Just like Jane Austen novels, Little Women is one of those iconic stories that people can’t seem to help but adapt again and again. Thankfully, Greta Gerwig’s most recent adaptation brings a fresh perspective and energy to the story of the March sisters, creating a new classic for generations young and old.
Louisa May Alcott’s novel tells the story of a family of women in mid-19th century Massachusetts known for their kindness as much as their spirit. There’s the eldest, Meg March (Emma Watson), who loves being an actress but yearns for a husband and children of her own; Jo March (Saoirse Ronan), our headstrong protagonist who’s determined to become a great writer; Beth March (Eliza Scanlan), the quiet sister that enjoys staying home and playing piano; and Amy March (Florence Pugh), the youngest and most fashionable, who dreams of becoming a painter and living a life of luxury. They and their mother, Marmee (Laura Dern), befriend Laurie (Timothee Chalamet), a free spirited upper-class young man who becomes charmed by the March family and develops a close bond with Jo in particular.
If you’ve read the book or seen the 1994 film adaptation starring Winona Ryder and Christian Bale, you know full well how this story plays out. And Gerwig understands this. Instead of telling us the familiar story linearly, she jumps around in time, beginning the film when Jo is already in New York City, pitching her story ideas, and flashes backwards and forwards to tell us the story. It heightens the drama and leaves the audience eager to fill in the missing pieces, creating a film that captures you even though you may know what will happen next.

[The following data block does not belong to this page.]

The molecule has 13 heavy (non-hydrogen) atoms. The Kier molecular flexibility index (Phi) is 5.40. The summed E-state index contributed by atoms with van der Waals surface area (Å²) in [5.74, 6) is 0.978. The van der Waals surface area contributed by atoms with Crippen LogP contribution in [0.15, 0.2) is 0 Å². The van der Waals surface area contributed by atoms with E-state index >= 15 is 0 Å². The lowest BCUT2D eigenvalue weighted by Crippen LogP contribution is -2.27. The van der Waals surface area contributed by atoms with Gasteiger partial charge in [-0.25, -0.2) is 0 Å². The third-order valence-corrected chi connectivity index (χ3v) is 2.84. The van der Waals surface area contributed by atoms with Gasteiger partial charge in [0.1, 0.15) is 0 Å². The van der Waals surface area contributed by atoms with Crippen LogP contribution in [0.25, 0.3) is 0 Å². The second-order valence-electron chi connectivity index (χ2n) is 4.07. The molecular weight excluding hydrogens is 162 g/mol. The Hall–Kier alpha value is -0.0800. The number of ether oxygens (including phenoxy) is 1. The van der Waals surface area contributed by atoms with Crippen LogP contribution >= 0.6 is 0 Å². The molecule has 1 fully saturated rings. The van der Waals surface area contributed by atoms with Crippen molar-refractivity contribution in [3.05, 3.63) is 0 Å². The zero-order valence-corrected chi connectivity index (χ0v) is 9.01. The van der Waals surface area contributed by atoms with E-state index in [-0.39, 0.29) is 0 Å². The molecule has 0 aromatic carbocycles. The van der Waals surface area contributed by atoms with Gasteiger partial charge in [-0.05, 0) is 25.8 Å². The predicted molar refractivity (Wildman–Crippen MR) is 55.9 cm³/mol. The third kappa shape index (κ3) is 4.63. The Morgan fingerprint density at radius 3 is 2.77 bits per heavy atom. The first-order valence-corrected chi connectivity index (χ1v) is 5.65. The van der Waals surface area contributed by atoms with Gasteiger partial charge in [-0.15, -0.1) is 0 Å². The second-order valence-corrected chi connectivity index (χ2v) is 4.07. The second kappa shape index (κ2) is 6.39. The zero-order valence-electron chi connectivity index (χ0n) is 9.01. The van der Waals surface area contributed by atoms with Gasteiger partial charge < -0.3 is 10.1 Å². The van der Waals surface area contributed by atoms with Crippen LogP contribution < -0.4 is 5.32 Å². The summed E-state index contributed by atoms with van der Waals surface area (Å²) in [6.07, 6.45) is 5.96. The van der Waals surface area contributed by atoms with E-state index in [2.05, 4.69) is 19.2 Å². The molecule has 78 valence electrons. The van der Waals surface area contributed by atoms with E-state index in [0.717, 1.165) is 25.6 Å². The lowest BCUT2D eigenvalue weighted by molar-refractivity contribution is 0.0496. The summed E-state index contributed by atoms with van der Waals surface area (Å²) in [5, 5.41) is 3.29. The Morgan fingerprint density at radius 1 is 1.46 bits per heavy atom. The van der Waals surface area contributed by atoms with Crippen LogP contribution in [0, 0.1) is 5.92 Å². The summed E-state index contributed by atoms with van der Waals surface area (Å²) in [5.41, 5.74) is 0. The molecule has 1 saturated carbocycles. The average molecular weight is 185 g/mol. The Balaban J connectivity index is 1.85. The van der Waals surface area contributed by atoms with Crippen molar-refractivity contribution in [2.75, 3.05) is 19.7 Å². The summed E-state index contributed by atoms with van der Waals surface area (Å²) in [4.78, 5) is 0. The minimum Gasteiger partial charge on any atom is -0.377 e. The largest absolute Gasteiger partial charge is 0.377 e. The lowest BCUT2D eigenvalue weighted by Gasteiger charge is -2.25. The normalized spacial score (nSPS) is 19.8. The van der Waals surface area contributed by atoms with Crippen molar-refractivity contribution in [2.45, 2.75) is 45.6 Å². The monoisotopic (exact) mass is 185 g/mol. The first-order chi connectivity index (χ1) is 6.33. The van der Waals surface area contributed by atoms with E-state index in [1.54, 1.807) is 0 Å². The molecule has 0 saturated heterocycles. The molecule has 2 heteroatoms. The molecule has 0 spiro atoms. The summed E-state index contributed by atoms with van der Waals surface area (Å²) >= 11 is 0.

As with her directorial debut Ladybird, Gerwig is adept at letting her leads shine with youth and unblemished idealism. The film is an energetic delight led by Ronan and her inherent chemistry with her sisters and Chalamet’s Laurie. Gerwig places particular emphasis on the family’s ambition. These women all want to pursue their passions, whether that be writing, painting or raising children. It feels utterly defiant in the face of a culture that tells them to sit down and stay quiet, represented here, in part, by their wealthy aunt (Meryl Streep).
The visuals and the costumes are sumptuous, but not so frilly as to be uptight. Jo and Laurie in particular have a modern air about them in their relationship and clothing, and costume designer Jacqueline Durran has said that she had the two, as well as the sisters, swap pieces to illustrate their closeness.
Gerwig’s adaptation immediately feels like a rewatchable classic. The perfect film to take in with friends and family and the perfect film to put on, like a cozy blanket, for a few quiet hours at home. Heartwarming and inspiring, Gerwig nails her second feature film.